Your cast iron skillet won’t come with that signature sheet that you’ve undoubtedly seen on well-loved and used cast iron. You have to season your skillet for it to get that quality. Here’s how to do that in seven easy steps.
Buy a cast iron skillet. A good skillet is not cheap, but they can last forever so your family can use it for generations over a glowing campfire.
Occasionally you can find a used one at a garage sale or online, but then you risk taking on someone else’s issues and therefore have to do a restoration. Restoration can be problematic. As such, go new.
While you’re buying your skillet, you should also buy a good book to read. You’ll need it later.
Thoroughly wash and dry your new skillet with warm, soapy water.
Do not season your cast iron skillet in your RV. This process will suck up a lot of LP and then you’ll be left with an awesome seasoned cast iron skillet and no gas to cook anything in it.
To season the skillet at home, you need to set your oven temperature to 450F. Take your cast iron skillet and rub it well—inside and out and, yes, the handle too—with oil. The oil type doesn’t matter. Some swear allegiance to canola or lard or even a more exotic oil like flaxseed, but using expensive extra virgin olive oil to season a skillet seems like a bit much.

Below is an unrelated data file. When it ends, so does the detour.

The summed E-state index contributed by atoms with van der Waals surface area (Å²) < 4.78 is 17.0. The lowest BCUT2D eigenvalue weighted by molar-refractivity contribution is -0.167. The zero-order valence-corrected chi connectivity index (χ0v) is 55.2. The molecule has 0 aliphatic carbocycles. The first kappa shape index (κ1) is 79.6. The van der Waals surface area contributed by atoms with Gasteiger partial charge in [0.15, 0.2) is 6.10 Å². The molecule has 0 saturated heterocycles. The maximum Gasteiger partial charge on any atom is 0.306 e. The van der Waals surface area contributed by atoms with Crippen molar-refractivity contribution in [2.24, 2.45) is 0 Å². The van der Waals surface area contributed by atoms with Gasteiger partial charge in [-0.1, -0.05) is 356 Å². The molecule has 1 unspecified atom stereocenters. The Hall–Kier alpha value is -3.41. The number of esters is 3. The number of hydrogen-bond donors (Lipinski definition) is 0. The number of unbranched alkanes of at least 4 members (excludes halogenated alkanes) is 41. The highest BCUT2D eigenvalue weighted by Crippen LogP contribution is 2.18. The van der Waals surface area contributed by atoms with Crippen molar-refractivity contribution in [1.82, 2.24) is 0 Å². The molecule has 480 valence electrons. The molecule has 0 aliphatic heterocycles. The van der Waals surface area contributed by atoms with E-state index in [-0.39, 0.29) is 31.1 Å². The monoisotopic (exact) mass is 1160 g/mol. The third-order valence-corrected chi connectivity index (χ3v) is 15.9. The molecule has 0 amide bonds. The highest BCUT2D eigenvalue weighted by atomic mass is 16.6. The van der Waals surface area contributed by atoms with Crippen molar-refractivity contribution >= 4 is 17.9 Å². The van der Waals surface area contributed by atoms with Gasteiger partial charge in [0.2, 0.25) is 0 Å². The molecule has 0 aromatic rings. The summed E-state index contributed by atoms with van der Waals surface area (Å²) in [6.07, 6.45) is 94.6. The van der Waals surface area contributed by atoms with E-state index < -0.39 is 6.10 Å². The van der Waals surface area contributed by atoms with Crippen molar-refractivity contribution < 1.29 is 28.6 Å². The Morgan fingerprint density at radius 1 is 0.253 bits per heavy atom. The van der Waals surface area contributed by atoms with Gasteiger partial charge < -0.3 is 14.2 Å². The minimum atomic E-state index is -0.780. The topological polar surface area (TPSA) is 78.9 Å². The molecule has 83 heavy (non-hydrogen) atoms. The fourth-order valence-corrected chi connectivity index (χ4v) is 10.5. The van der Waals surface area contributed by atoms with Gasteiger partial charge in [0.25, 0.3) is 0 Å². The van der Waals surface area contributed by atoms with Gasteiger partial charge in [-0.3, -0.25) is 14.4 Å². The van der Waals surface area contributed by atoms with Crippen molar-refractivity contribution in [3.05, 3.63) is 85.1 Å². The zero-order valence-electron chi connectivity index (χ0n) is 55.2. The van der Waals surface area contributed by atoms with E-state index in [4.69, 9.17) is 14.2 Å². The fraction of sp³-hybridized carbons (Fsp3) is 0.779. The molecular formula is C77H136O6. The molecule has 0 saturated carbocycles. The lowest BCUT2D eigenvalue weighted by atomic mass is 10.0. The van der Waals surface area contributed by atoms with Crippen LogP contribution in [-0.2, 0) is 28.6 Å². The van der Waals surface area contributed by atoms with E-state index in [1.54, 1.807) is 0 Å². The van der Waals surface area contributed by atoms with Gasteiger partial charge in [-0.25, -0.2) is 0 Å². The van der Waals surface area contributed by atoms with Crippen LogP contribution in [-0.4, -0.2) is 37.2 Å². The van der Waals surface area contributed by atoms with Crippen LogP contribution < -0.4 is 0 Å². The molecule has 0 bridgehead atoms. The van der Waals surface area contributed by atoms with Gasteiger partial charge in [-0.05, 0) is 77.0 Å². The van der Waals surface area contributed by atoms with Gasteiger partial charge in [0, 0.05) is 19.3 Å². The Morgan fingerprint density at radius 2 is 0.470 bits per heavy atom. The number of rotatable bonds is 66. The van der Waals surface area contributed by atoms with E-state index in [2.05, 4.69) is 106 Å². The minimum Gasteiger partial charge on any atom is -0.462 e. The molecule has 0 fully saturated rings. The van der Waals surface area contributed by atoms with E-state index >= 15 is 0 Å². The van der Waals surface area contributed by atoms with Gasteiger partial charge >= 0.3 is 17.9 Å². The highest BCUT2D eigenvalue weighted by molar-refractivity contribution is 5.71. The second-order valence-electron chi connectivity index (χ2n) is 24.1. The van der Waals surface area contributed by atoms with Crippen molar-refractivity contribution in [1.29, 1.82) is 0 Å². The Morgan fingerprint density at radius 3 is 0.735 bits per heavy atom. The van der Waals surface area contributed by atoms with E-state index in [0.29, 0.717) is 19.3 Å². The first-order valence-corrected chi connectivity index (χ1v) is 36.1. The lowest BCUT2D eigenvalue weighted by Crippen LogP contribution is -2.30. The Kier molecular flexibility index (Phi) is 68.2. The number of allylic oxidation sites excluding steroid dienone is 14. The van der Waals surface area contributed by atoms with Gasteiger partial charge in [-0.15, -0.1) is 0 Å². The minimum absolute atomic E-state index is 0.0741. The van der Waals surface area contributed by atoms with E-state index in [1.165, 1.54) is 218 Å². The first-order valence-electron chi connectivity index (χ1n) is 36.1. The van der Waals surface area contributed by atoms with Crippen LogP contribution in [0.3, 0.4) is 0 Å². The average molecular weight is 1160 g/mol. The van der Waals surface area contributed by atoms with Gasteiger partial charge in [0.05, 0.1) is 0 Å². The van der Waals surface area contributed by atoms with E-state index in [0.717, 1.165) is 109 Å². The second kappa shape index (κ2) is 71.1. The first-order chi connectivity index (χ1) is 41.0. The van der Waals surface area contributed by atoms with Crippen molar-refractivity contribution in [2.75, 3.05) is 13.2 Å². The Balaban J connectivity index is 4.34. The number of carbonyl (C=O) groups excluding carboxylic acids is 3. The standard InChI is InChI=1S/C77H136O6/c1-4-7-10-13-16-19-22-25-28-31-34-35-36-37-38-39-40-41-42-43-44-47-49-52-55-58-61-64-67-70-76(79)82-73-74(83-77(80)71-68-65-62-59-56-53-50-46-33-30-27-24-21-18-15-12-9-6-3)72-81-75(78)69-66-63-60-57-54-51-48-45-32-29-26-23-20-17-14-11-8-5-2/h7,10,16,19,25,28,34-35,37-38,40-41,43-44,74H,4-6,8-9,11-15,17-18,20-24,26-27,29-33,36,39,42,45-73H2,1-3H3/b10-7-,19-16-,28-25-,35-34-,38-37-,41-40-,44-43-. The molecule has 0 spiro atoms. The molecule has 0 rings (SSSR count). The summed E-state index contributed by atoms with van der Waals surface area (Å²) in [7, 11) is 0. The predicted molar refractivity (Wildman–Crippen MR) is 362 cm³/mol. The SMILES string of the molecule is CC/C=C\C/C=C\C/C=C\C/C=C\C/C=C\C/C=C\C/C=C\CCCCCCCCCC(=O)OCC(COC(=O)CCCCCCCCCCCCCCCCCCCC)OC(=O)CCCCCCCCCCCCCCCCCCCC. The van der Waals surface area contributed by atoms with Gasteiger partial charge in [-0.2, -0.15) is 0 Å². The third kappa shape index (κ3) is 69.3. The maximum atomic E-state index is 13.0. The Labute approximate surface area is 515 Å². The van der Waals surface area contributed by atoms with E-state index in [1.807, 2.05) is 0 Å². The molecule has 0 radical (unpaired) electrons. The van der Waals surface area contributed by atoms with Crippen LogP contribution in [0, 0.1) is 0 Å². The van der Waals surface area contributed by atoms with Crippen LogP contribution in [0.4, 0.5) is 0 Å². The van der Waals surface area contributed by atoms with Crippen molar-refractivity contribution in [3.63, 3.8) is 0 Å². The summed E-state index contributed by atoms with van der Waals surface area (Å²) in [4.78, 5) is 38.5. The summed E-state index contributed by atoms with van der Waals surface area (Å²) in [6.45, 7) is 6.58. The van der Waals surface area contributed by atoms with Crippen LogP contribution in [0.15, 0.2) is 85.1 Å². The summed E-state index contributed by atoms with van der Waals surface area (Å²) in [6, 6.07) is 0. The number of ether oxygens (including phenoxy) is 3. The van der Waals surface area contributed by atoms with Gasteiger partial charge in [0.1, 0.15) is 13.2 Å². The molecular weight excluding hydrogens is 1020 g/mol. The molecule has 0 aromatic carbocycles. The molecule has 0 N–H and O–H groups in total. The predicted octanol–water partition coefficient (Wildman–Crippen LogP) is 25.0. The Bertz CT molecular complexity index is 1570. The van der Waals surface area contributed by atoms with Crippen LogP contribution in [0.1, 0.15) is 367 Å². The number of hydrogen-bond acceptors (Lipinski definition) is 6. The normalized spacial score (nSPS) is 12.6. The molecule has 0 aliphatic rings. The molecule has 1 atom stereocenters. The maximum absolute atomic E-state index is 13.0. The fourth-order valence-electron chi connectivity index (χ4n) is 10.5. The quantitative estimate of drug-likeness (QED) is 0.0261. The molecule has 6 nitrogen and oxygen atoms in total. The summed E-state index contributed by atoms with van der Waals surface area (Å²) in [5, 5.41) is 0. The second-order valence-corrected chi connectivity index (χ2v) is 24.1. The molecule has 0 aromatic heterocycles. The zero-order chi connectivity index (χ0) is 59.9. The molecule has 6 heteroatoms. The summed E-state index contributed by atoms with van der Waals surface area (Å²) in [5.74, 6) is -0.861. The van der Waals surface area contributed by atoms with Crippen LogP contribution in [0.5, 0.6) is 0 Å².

Once the oven is at 450F and your skillet has been well-oiled, place it upside down in the oven on the middle rack, shut the oven door, set the oven timer for a half hour. Start reading your book.
After that half hour is up, take your skillet out (protect your hands), re-rub it with oil and put it back on the oven for another half hour. Continue reading your book.
Repeat the previous step two or three more times. It’s a new skillet, so you’ll want to season it thoroughly. Keep reading your book; you have time.
Don’t burn yourself! Take the skillet out of the oven using a good oven mitt or a pair of thick work gloves. Put it on the stove (if it’s gas) or on a cooling rack and let it breathe until it can be easily moved without the use of gloves.
Not really a step for seasoning, but a suggestion to help you keep it seasoned longer. When you use it, you only need to use hot water and a scouring pad to clean it out. Don’t use soap.
Soap will break down the seasoning, literally stripping it off. If that happens you will need to season it more often. For the most part, providing you are cooking foodstuffs that have oil in them, such as a good steak, your skillet should remain seasoned for quite some time.
Do you have any questions, concerns or thoughts? If so, leave a comment below.